You know that next year, you’ll likely have two dental cleanings and a full set of X-rays again. You don’t anticipate any fillings because you have good teeth and rarely need dental work. You’ll get your annual eye exam, and you’ll need another year’s worth of contact lenses. But you won’t need new glasses or sunglasses because you just got them. The prescription eye drops were for an eye infection that you don’t anticipate coming back. Neither your dentist nor your eye doctor has given you a reason to believe that you’ll need anything out of the ordinary in the coming year.

If you take a conservative estimate, you may decide to contribute $720 to your LPFSA. With this amount, you can be fairly confident that you will spend the entire balance. If you want to take a chance on having some extra money to cover something you aren’t anticipating, you might contribute another couple of hundred dollars.

Special Considerations

You don’t want to contribute excessively to your LPFSA. Like a regular FSA, it's possible you could lose any unused balance at–or shortly after–the end of the year. Some plans either allow you to roll over up to a certain amount for the following plan year or allow for a grace period. A grace period is a two-and-a-half-month period at the beginning of the following year where you can finish spending the previous year’s balance.

However, a plan won’t have both a carryover provision and a grace period. (And the plan might not have either a carryover option or a grace period.)

During most years, employers may elect one of two ways to let unused FSA funds rollover: 

  1. Account-holders can carry over up to $550 from one plan year to the next (2021/2022); $570 in 2022/2023. 
  2. The grace period option, which allows unlimited funds to be carried over to be spent in the first two-and-a-half-month of the next plan year. At the end of the two-and-a-half-month period, all unspent carried-over funds are forfeited.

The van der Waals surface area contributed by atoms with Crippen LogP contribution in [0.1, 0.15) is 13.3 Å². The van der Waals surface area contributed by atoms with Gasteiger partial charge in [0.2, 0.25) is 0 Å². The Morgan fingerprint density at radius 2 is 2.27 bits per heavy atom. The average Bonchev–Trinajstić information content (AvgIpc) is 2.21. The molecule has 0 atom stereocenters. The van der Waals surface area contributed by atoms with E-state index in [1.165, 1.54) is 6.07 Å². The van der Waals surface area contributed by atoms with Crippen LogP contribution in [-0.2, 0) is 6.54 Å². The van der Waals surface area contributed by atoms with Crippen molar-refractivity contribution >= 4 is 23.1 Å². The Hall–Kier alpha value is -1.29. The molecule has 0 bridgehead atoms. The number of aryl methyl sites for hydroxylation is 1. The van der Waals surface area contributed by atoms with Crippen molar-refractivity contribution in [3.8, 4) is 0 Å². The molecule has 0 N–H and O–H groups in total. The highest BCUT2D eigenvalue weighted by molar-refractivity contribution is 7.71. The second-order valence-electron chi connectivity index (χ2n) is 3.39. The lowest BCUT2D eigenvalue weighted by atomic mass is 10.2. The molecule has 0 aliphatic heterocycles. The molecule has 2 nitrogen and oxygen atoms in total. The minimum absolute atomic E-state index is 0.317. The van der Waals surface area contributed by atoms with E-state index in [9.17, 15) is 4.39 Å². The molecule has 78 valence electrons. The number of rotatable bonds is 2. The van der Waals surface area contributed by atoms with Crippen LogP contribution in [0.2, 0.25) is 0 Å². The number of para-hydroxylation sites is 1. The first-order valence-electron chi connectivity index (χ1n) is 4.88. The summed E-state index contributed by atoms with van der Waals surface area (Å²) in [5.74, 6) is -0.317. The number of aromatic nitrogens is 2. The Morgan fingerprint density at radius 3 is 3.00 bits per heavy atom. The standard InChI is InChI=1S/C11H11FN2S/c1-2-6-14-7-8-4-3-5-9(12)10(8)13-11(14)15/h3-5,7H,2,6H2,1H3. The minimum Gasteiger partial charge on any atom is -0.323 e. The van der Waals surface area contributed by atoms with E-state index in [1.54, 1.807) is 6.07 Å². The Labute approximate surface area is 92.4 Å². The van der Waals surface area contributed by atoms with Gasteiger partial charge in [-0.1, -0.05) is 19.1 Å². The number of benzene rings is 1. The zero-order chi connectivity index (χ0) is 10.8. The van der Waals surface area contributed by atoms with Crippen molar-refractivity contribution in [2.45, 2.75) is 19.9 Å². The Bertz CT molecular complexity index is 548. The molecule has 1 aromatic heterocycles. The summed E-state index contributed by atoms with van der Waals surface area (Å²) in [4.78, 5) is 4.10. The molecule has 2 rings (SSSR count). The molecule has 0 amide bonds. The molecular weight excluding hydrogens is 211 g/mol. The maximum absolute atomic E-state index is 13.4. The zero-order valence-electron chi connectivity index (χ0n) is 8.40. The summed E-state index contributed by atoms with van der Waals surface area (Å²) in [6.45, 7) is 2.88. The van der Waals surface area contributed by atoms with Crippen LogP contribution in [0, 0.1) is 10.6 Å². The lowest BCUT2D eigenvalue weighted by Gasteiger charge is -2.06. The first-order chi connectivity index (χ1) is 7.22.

For 2020 and 2021, though, special rules apply. Due to provisions of the Consolidated Appropriations Act, employers can allow all unused funds to be carried over from 2020 to 2021 and from 2021 to 2022. Or, employers can extend the grace period to 12 months, rather than 2.5 months. Either way, all unused funds can be carried over and used throughout the entire year.

The only good news about any unused balance you lose is that you’ll be losing pretax dollars. If you’re in the 24% federal tax bracket, that means you’re losing the equivalent of $76 that you could have gotten in take-home pay (for every $100 you contributed to your LPFSA over the $500 rollover amount.)

That being said, if you’ve only contributed a small overage, you might be able to spend it down by purchasing an extra pair of glasses, pre-purchasing next year’s contact lenses, buying extra contact lens solution, or making other qualified purchases. Maybe you don’t really need a spare pair of glasses, but you might decide that having them is better than just throwing away the money you've saved.

If your employer’s LPFSA allows you to spend the balance on any qualified medical expense once you’ve met your deductible, the calculation gets a bit more complicated. You’ll definitely want to look at your medical expenses for the last year (or two). Do the expenses that you’re likely to incur next year add up to more than your deductible?

For example, let’s say your high-deductible health insurance plan has a deductible of $3,000, and your projected medical expenses are $3,500. If so, you might want to contribute an additional $500 to your LPFSA (in addition to the vision and dental expenses and any cushion you already calculated).

Can I Enroll in a Limited Purpose FSA Without an HSA?

No. In order to be eligible for a limited purpose FSA, you must be enrolled in a high-deductible health plan and use a health savings account.

What Is a Run-Out Period?

A run-out period is a set number of days after the plan year ends that allows you to submit claims for eligible expenses incurred during the plan year. Not all plans have this feature. Your plan summary description will detail whether or not it is included.

What's the Difference between an FSA and a Limited Purpose FSA?

A limited purpose FSA or LPFSA is a type of FSA. As the name implies, the limited purpose FSA is more restricted in its scope: Its funds can only be used for expenses related to dental or vision care. In contrast, funds from an FSA can apply to a variety of medical costs, including (but not limited to) vision and dental ones.

The Bottom Line

LPFSAs can be a great way to reduce your dental and vision expenses—and in some instances, your other qualified medical expenses—when you have an HSA. These arrangements mean that you don’t have to entirely give up the benefits of an FSA when you have an HSA.

Read your employer’s summary plan description to make sure you know what you can use LPFSA funds for and whether or not your employer's option has a rollover provision or a grace period. At this point, it's in your best interest to do the math and make sure that you contribute enough money to maximize your tax savings (without contributing more than you’ll be able to spend during the year).

Article Sources